It is a difficult thing to wipe my glasses while doing nothing else. My mind, my deep and inner mind, knows how to do this chore without the full attention of my consciousness; like a master sending a servant to fetch something from across the room—a task requiring little active supervision--which delegation allows the master to carry on with other business, like talking to a companion or reading a book while the servant completes their assigned work. So too, when I wipe my glasses, and my servant of muscle activity is commanded to perform this routine and mundane task, while the thing at the seat of my being watches from afar, while perhaps looking for something else to do. It's a good distraction, this ability to do more than one thing at once, and my example is a simple one, as we are all capable of far more complex simultaneous action. But is this simultaneity of action good? Is such concurrent behavior really a most effective use of our time? Or would it be better to perhaps focus more solely on just one thing, even a mundane thing, rather than on many things at once? And just what kind of distraction is this activity of multitask?

     We might claim to do several things at once as an attempt at efficiency, or of necessity, as though good and timely ends are the best we can hope for. But isn't an end just that, a completion, and a finality of whatever moments we'd had to "improve the nick of time"? Why such haste, lest our aims be no more than the accumulation of another one or two tasks to better earn our bread, or some repute, or some seeming sense of worth? Ah yes, I think it's that last which is most interesting...though I'd offer that it isn't so much worth we are after, but meaning. This is because our work grants us meaning in the truest sense, though we won't likely enjoy the idea of meaning being gained through our work, though it is, as it is also gained through the development and maintenance of relationships, and through whatever we do to identify ourselves as members of this society, or that institution, or some other fellowship of our kind. We are what we make of ourselves. Our worth and worthwhileness are gained through our decided actions and associations. And so too our sense of meaning through this thing called business--or more accurately, busy-ness, for when we are busy we are engaged, and involved, and so clearly, seemingly, needed, or at the very least we are confirmed as still being alive. And thus I remove my glasses and scrub the lenses with my shirt ends, while looking up meanwhile for someone to speak to, or for something interesting to see, or at least something to do with my mind while my fingers are so engaged. And at once I am busy, and working--albeit for cheap ends--and best of all...I am distracted.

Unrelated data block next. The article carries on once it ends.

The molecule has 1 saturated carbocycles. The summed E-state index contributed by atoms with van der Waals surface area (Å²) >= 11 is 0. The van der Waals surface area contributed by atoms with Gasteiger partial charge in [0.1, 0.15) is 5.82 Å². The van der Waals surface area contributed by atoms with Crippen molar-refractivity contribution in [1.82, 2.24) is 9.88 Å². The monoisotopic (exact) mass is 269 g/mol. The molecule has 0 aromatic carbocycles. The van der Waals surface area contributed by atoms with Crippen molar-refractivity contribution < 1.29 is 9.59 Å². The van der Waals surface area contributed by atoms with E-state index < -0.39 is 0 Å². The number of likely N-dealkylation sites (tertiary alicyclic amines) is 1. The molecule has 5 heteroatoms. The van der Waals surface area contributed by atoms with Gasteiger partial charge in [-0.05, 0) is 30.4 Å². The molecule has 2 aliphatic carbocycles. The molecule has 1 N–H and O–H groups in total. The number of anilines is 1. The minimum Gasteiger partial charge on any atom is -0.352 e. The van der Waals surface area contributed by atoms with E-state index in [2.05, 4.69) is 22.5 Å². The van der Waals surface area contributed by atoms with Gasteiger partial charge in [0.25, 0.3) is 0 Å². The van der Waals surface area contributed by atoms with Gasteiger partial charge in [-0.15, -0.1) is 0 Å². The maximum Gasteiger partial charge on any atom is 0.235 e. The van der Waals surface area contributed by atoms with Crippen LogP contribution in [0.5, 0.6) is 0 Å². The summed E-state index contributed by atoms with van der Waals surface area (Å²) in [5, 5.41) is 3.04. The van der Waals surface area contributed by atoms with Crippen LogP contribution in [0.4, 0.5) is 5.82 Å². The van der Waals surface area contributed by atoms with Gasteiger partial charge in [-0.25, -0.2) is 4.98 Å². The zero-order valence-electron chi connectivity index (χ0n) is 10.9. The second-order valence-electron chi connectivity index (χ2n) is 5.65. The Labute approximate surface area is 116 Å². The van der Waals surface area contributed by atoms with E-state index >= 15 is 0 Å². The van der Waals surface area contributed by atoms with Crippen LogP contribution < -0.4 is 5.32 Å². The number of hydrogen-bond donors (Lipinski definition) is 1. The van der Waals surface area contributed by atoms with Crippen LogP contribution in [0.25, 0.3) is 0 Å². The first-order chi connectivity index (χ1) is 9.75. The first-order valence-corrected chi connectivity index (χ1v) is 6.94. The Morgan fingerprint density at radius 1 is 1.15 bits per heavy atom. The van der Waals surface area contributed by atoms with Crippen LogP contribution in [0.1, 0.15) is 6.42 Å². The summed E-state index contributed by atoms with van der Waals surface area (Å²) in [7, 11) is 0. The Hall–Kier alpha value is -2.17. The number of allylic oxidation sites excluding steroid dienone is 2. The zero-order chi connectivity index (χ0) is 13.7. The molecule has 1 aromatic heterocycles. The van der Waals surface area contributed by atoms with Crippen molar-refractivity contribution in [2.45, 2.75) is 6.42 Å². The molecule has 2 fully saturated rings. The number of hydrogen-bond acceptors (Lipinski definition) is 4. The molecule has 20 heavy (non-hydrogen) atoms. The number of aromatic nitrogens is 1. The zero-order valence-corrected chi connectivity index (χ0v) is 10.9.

Back to that distraction bit, for this is the crux of the matter, and the root of why we do so many of the things which we do, not just for efficiency, or profit, or reputation, or for the achievement of some small and local fame, but to tell ourselves though the many voices of engagement that we are yet alive, and that death is nowhere nearby, and that living has some objective and real meaning found in our simple being, and doing, and especially this very busy doing of many things at once, which we are so good at. And when the charade of meaning is raised, and we are too busy to not think, it's then that the veil of the emptiness which pervades the universe cannot be seen, and we are so grateful to be blind, though even the acknowledgement of such gratitude is heresy to the empty sense of meaning which we have found, the meaning of simply being busy, of being distracted and far away in the moment of now, of consuming our fading time with something...anything...which will help us to hide the night.

     But now, I'll remove my glasses and slowly, gently, begin to wipe. And I won't ask for something more. I won't reach for a toy of mind to fondle and toss. I won't ask my inner-voice to speak. I'll just wipe the glasses now with an empty mind. I'll stand alone as the empty beyond becomes an empty within. I'll do just this...one...thing...slowly. And I'll live for a few moments now like I have never lived before.